Conflicts from wildlife–vehicle collisions (WVCs) pose serious challenges for managing and conserving large ungulates throughout the world. However, underreporting of large proportions of WVCs (i.e., two-thirds of WVCs in some cases) creates concern for relying on governmental databases to inform management strategies of WVCs. Our objective was to test the sensitivity of WVC studies to underreporting using 2 species of large ungulates that experience substantial incidences of collisions but exist in different environmental settings: white-tailed deer (Odocoileus virginianus) in agricultural-dominated central Illinois and moose (Alces alces) in forest-dominated western Maine, USA. We estimated baseline relationships between the landscape, traffic, and abundance of wildlife on the probabilities of WVCs using the total number of reported WVCs. Then, we simulated underreporting by randomly excluding reports of WVCs and evaluated for relative changes in precision, parameter estimates, and prediction. Point estimates of the relationships between environmental influences and WVCs for both species were reliable until high rates of underreporting occurred (⩾70%). When underreporting occurred with spatial bias, shifts in point estimates were detected only for variables that spatially-corresponded with the rate of reporting. Prediction estimates for both species were also reliable until high rates of underreporting occurred (⩾75%). These findings suggest that predictive models generate reliable estimates about WVCs with large ungulates unless underreporting is severe; possibly because they occur in non-random patterns (i.e., hotspots) and variability in their environment influences is low. We recommend that concern about underreporting not impede research with existing databases, such as those in this study, for analyzing predictive models and developing management strategies for reducing WVCs.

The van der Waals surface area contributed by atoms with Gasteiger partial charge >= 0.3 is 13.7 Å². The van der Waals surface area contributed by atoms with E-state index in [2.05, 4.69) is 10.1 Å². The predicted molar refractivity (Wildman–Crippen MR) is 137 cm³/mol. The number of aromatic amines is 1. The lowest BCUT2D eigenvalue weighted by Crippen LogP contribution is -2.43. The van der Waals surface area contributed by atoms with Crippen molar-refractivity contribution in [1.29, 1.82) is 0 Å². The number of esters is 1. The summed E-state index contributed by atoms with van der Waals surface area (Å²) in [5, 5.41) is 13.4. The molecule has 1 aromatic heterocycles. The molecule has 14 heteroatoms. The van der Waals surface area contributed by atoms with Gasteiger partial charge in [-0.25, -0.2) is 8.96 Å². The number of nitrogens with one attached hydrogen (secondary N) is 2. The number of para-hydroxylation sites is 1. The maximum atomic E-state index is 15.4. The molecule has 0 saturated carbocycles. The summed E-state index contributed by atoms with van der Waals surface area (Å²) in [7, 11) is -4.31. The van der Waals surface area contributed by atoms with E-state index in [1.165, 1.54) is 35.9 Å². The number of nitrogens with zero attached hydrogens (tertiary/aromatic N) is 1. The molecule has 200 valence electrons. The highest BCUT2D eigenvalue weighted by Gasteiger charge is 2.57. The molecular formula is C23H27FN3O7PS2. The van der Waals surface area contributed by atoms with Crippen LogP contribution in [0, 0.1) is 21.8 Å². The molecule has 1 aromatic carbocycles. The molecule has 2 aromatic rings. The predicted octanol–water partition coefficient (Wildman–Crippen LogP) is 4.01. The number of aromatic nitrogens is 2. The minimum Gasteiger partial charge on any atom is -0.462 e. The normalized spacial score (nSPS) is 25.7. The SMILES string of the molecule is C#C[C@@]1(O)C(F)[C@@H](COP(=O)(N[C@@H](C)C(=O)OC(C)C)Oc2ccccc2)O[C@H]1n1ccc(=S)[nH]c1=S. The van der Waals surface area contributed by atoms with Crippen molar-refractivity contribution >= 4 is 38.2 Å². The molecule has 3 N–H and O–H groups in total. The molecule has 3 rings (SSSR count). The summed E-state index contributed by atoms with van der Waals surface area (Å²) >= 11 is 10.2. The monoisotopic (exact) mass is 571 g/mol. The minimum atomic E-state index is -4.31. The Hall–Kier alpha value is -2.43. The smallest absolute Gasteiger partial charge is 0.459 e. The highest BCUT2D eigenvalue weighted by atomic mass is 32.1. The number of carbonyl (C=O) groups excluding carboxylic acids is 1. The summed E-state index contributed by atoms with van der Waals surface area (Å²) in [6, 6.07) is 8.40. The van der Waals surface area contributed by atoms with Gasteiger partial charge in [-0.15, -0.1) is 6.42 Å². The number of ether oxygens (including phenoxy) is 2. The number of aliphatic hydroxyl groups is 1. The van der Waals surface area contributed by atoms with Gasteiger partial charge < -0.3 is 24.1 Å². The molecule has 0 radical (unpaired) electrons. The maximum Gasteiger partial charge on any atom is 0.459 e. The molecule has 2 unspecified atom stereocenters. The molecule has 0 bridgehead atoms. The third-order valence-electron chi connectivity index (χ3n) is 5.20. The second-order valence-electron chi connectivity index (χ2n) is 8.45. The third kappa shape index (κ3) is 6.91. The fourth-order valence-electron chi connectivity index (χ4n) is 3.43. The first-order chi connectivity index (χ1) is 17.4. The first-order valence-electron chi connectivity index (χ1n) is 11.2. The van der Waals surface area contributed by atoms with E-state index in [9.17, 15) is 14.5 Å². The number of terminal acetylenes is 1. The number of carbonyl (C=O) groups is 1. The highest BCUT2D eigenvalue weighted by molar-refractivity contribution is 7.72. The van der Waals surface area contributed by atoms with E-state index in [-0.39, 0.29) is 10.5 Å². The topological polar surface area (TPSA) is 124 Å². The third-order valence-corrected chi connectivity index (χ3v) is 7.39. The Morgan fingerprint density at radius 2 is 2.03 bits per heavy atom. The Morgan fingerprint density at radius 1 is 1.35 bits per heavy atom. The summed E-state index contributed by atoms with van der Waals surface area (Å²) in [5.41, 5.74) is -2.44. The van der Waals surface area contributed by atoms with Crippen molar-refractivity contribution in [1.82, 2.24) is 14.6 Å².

|Publication Title||Biological Conservation|
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